Lee Scoresby, a young Texan aeronaut, and his dæmon, Hester the rabbit, land their balloon in Novy Odense, a frontier harbor in the North. Lee is all but broke, so he goes into town looking for business. There’s no work for an aeronaut, but there is a lot of trouble waiting for an honorable man. Naturally, Lee and Hester wind up in the middle of it.

It turns out that the Larsen Manganese, a mining company, has allied with Ivan Demitrovich Poliakov,

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Serpentine: A tiny tale of great significance

Serpentine by Philip Pullman

Serpentine (2020) is a tiny tale set in between the two trilogies that have defined Philip Pullman‘s writing career. Whilst at a mere seventy pages it may seem, by Pullman’s standards, brief, it plays a vital function in understanding the adventures the future Lyra will embark upon in the THE BOOK OF DUST.

A note from the author explains that the story was originally written 2004,

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Clockwork: Bad things happen when you don’t finish a story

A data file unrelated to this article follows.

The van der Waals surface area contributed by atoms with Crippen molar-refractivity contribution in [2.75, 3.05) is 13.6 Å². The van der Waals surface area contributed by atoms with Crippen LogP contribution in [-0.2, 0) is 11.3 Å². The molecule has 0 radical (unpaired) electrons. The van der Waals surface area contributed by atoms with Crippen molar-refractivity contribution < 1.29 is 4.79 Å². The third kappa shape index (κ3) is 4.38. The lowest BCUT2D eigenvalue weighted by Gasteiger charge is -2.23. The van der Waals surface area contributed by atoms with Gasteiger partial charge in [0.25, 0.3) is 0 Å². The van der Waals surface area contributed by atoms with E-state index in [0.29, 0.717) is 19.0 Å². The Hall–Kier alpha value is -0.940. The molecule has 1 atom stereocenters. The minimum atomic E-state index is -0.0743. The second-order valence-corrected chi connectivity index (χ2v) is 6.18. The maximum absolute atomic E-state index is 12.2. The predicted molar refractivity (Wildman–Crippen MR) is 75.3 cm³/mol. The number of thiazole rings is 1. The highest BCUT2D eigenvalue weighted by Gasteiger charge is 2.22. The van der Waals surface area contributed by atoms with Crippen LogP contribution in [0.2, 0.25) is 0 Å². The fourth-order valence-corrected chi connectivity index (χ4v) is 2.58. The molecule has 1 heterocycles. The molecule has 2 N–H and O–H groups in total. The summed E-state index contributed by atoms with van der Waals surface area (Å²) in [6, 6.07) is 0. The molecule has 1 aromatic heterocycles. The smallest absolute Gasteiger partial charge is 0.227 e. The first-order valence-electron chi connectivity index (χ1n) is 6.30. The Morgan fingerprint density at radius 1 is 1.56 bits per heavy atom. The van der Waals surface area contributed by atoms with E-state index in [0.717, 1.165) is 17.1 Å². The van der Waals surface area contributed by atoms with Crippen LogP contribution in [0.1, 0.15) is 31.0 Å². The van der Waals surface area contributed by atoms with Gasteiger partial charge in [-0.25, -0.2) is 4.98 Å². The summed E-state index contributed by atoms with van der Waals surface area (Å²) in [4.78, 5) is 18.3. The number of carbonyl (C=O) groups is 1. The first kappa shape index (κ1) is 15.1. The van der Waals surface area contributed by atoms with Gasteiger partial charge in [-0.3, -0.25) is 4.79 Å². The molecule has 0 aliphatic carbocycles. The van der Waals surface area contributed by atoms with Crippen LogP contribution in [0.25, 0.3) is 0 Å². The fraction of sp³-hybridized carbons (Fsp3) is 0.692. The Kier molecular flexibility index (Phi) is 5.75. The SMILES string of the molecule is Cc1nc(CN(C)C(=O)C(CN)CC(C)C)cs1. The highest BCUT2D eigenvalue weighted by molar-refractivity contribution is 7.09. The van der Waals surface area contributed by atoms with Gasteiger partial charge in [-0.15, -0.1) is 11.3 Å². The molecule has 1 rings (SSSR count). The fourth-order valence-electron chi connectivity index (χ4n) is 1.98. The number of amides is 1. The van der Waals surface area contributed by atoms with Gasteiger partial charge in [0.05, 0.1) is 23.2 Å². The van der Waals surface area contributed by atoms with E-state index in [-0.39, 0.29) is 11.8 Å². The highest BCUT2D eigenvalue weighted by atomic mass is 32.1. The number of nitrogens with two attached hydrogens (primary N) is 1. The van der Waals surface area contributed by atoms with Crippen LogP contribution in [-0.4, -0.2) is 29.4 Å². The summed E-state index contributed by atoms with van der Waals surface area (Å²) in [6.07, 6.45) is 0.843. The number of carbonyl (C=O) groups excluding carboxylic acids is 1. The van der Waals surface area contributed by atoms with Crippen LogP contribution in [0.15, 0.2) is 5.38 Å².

Clockwork: or All Wound Up by Philip Pullman

Clockwork: or All Wound Up (1996) is a very short (about 100 pages) children’s fairytale by Philip Pullman. It stars Karl and Fritz, two young Germans who have not finished a job that they were supposed to do and are worried about what will happen when the townspeople find out. Karl and Fritz meet one snowy evening in the local tavern. Karl, the clockmaker’s apprentice, is brooding because tomorrow is the day when he must unveil the mechanical project he’s supposed to have finished.

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The Scarecrow and his Servant: Pretty hefty stuff

The Scarecrow and his Servant by Philip Pullman

We Might Sometimes Go Hungry, But We Will Never Want for Adventure…